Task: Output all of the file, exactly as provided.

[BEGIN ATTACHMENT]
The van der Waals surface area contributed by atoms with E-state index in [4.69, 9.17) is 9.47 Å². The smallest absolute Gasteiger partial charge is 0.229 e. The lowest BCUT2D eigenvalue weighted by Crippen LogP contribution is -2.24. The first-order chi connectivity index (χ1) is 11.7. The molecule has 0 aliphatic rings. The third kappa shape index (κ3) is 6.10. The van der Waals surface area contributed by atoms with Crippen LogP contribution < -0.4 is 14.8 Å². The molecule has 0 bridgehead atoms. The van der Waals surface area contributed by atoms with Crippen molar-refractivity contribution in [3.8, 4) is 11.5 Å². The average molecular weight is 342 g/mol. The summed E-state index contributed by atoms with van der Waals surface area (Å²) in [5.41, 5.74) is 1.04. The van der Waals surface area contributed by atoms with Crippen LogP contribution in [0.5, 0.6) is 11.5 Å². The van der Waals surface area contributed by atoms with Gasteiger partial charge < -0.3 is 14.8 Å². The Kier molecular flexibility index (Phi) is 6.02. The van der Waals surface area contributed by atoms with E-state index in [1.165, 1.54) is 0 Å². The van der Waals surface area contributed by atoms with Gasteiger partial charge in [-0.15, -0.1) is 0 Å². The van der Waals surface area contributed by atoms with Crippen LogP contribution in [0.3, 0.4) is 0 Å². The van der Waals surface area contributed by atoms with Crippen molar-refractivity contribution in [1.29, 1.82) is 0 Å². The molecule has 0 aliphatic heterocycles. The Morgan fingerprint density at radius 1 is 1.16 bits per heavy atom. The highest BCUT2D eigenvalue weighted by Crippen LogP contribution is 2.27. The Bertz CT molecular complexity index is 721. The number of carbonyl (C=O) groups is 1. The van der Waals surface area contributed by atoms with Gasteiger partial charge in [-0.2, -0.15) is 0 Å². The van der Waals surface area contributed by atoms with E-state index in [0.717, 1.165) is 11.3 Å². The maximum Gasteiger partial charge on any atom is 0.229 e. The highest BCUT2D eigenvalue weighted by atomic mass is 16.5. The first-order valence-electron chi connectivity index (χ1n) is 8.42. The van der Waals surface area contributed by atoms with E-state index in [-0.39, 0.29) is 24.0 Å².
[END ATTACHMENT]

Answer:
The van der Waals surface area contributed by atoms with E-state index in [4.69, 9.17) is 9.47 Å². The smallest absolute Gasteiger partial charge is 0.229 e. The lowest BCUT2D eigenvalue weighted by Crippen LogP contribution is -2.24. The first-order chi connectivity index (χ1) is 11.7. The molecule has 0 aliphatic rings. The third kappa shape index (κ3) is 6.10. The van der Waals surface area contributed by atoms with Crippen LogP contribution < -0.4 is 14.8 Å². The molecule has 0 bridgehead atoms. The van der Waals surface area contributed by atoms with Crippen molar-refractivity contribution in [3.8, 4) is 11.5 Å². The average molecular weight is 342 g/mol. The summed E-state index contributed by atoms with van der Waals surface area (Å²) in [5.41, 5.74) is 1.04. The van der Waals surface area contributed by atoms with Crippen LogP contribution in [0.5, 0.6) is 11.5 Å². The van der Waals surface area contributed by atoms with Gasteiger partial charge < -0.3 is 14.8 Å². The Kier molecular flexibility index (Phi) is 6.02. The van der Waals surface area contributed by atoms with E-state index in [1.165, 1.54) is 0 Å². The van der Waals surface area contributed by atoms with Gasteiger partial charge in [-0.15, -0.1) is 0 Å². The van der Waals surface area contributed by atoms with Crippen LogP contribution in [0.3, 0.4) is 0 Å². The van der Waals surface area contributed by atoms with Crippen molar-refractivity contribution in [1.29, 1.82) is 0 Å². The molecule has 0 aliphatic heterocycles. The Morgan fingerprint density at radius 1 is 1.16 bits per heavy atom. The highest BCUT2D eigenvalue weighted by Crippen LogP contribution is 2.27. The Bertz CT molecular complexity index is 721. The number of carbonyl (C=O) groups is 1. The van der Waals surface area contributed by atoms with Gasteiger partial charge in [-0.2, -0.15) is 0 Å². The van der Waals surface area contributed by atoms with E-state index in [0.717, 1.165) is 11.3 Å². The maximum Gasteiger partial charge on any atom is 0.229 e. The highest BCUT2D eigenvalue weighted by atomic mass is 16.5. The first-order valence-electron chi connectivity index (χ1n) is 8.42. The van der Waals surface area contributed by atoms with E-state index in [-0.39, 0.29) is 24.0 Å².